George Forrest and Frank Kingdon-Ward were plant hunters and some of the plants they brought back from their expeditions are in the gardens at Brodick: there is a Plant Hunters path through some of them. Some are rhododendrons. I had always been familiar with many of them in gardens and the escapees that are in the Scottish countryside and assumed that they were all large bushes. The first time I went to India in 2009 and saw rhododendron trees in the Western Ghats I was amazed. There is at least one such tree here, but it was not quite in flower yet. Other plants were flowering: <a
Towards the bottom of the garden, overlooking the road and the sea is the only remaining Bavarian summerhouse of several that used to be on the site. James remarked that it looked like something from ‘The Hobbit’. Inside the walls and ceiling were decorated with thousands of pine cones.
One recent construction is a large adventure play area which the person on reception told us was not just for children. There is also a red squirrel hide. They are not native to Arran but were introduced and as there are no grey squirrels on the island, they have done well. They do tend to feed in the early morning and in the evening, so it is less likely that they will be seen at this time of year during the opening hours. There are lots of birds and we spotted this swallow near a nest in a summer house.
Some of the information boards had an interesting approach to history. One described all the conflicts the castle had been involved in and went on to say that the 18th and 19th centuries were peaceful times. I do not think that the people who lost their homes and farms or were forced to emigrate to Canada or move to Glasgow during the enclosures and clearances that the Dukes of Hamilton initiated with would regard it as a peaceful time. There was a dispute in 2017 about a display in the Arran Heritage Museum which was reported in the National newspaper. A tour guide felt that describing this as ‘an agricultural revolution’ was not appropriate or accurate but the museum did not change the display. We did not manage a trip to the museum on this visit.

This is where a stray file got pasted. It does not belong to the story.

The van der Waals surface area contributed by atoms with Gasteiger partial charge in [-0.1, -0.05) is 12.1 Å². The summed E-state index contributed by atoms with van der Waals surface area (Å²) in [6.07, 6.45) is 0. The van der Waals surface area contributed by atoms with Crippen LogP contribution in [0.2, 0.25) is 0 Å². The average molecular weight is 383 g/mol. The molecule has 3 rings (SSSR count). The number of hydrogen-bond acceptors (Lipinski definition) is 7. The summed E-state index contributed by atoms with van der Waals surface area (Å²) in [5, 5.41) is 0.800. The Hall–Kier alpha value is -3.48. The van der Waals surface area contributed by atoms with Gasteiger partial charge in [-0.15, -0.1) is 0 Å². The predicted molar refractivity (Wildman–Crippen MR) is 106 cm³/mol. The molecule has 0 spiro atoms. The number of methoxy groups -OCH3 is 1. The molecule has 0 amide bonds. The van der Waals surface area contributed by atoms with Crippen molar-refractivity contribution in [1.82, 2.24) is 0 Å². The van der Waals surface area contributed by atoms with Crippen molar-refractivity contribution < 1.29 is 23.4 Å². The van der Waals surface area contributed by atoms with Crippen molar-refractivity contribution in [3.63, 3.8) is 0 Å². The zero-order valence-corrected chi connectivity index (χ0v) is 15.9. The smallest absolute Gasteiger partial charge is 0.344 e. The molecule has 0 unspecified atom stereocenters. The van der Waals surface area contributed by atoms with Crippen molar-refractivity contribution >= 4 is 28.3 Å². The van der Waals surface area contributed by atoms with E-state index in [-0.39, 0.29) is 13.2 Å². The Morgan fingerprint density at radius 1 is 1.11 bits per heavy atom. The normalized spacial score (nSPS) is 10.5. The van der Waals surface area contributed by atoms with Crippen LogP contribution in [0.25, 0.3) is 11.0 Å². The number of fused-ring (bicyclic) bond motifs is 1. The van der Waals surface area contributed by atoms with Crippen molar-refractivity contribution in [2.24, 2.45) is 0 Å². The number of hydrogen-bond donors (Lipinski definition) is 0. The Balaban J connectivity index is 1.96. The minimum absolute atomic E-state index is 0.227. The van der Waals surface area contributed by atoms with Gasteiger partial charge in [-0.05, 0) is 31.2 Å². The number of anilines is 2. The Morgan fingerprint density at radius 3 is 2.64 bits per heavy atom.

Back in the town, I visited Books and Cards which in addition to these, stocks other stationery supplies . It has books and maps on Arran and Scotland, fiction, non-fiction and a good children’s section. I picked up Thorbjörn Campbell’s Arran: a history, the Rucksack Reader for the coastal walk and another book on walking. I am always happy to support an independent bookshop. Our time on Arran is coming to an end and tomorrow we will be back on the boat to Ardrossan.
Our exploration of the north of the island began by taking the road at the foot of Glen Rosa; the B880 known as ‘The String’. I have still not managed to track down how or why it acquired that name. It crosses the moors and divides – we took the road to Machrie, our first stop. Humans have lived on Machrie Moor for 3.500 years and farmed there until climate change made this impossible. Arran has numerous archaeological sites, but this is perhaps the most well-known and is also an excuse for a walk. The obvious remains are six stone circles of granite boulders and sandstone pillars but not all of the area has been excavated and there are other remains. If there are any concerns about the condition of the remains you are encouraged to send a photograph to the researchers: details on signs at the site. A track leads to them from the car park. It is just under three miles there and back and round all the stones. The first circle you come to is Moss Farm Road stone circle which is actually a cairn. The farm road used to run right over the centre.